The name wouldn’t last long; just before their first single, 1961’s “I Want a Guy,” was released, Gordy informed them that they needed a new name, and Ballard suggested they use “Supremes,” taken from a list of possibilities. The group’s first eight singles didn’t fare well on the charts, and eventually Martin left, reducing the Supremes to a trio. Finally, in 1964, “Where Did Our Love Go” broke through.

From their earliest days as the Primettes, the group had paid attention to wardrobe and dance moves, but as the Supremes, they became Motown’s most glamorous act; they also became regulars on television and the charts. Wilson would later claim that she would only make $5,000 from a million-selling Supremes hit. But by 1966, the group’s hits came to include “You Keep Me Hangin’ On,” “My World Is Empty Without You,” and “I Hear a Symphony.” They were rich and famous, and Wilson owned a 10-room duplex in Detroit.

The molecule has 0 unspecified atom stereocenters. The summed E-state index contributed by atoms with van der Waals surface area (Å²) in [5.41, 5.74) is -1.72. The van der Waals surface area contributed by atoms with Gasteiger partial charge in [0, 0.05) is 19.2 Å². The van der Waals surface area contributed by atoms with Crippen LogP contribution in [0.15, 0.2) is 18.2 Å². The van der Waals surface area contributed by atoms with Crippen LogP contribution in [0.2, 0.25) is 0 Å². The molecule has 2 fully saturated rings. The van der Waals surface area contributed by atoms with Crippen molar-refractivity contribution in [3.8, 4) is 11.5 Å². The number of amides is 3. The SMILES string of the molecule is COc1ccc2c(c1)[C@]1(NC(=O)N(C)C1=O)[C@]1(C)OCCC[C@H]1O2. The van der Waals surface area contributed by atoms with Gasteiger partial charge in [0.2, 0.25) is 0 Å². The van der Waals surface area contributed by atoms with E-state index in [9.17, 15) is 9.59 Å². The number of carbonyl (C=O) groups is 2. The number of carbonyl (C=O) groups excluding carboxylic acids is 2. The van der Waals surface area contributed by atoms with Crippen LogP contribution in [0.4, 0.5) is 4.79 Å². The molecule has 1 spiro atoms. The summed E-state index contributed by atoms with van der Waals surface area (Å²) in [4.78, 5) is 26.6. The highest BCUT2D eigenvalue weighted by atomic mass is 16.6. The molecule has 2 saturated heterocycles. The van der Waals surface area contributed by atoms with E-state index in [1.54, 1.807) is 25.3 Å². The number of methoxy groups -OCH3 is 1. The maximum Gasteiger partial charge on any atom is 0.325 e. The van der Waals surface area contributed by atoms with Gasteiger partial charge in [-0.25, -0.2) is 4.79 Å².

But as Wilson would later write in her memoir Dreamgirl: My Life as a Supreme, it became apparent that Gordy and Motown wanted to “emphasize Diana’s role and diminish Flo’s and mine.” In 1967, the group’s name was changed to Diana Ross and the Supremes, by which time Ballard (who died in 1976, years after being fired from the group) was replaced by Cindy Birdsong. A few of the later Supremes singles, like “Love Child” and “Someday We’ll Be Together,” did not even include Wilson.